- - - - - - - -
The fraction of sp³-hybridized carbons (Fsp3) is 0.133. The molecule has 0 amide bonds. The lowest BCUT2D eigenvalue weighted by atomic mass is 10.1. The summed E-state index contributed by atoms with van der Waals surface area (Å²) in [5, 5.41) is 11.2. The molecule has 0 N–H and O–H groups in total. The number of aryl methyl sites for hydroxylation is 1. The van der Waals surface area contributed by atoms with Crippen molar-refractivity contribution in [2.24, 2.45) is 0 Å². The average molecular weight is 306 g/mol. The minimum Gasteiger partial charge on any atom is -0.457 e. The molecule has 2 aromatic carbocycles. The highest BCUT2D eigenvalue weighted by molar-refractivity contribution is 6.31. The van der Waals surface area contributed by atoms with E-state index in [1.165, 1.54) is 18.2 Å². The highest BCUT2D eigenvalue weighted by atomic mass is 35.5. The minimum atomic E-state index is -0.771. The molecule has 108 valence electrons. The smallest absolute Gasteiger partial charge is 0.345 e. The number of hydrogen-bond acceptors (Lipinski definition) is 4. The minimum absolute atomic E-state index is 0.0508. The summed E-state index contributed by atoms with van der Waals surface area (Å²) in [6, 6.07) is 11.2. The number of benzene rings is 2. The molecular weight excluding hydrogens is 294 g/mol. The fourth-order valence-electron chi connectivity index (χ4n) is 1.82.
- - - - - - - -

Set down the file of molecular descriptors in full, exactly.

The fraction of sp³-hybridized carbons (Fsp3) is 0.133. The molecule has 0 amide bonds. The lowest BCUT2D eigenvalue weighted by atomic mass is 10.1. The summed E-state index contributed by atoms with van der Waals surface area (Å²) in [5, 5.41) is 11.2. The molecule has 0 N–H and O–H groups in total. The number of aryl methyl sites for hydroxylation is 1. The van der Waals surface area contributed by atoms with Crippen molar-refractivity contribution in [2.24, 2.45) is 0 Å². The average molecular weight is 306 g/mol. The minimum Gasteiger partial charge on any atom is -0.457 e. The molecule has 2 aromatic carbocycles. The highest BCUT2D eigenvalue weighted by molar-refractivity contribution is 6.31. The van der Waals surface area contributed by atoms with E-state index in [1.165, 1.54) is 18.2 Å². The highest BCUT2D eigenvalue weighted by atomic mass is 35.5. The minimum atomic E-state index is -0.771. The molecule has 108 valence electrons. The smallest absolute Gasteiger partial charge is 0.345 e. The number of hydrogen-bond acceptors (Lipinski definition) is 4. The minimum absolute atomic E-state index is 0.0508. The summed E-state index contributed by atoms with van der Waals surface area (Å²) in [6, 6.07) is 11.2. The number of benzene rings is 2. The molecular weight excluding hydrogens is 294 g/mol. The fourth-order valence-electron chi connectivity index (χ4n) is 1.82.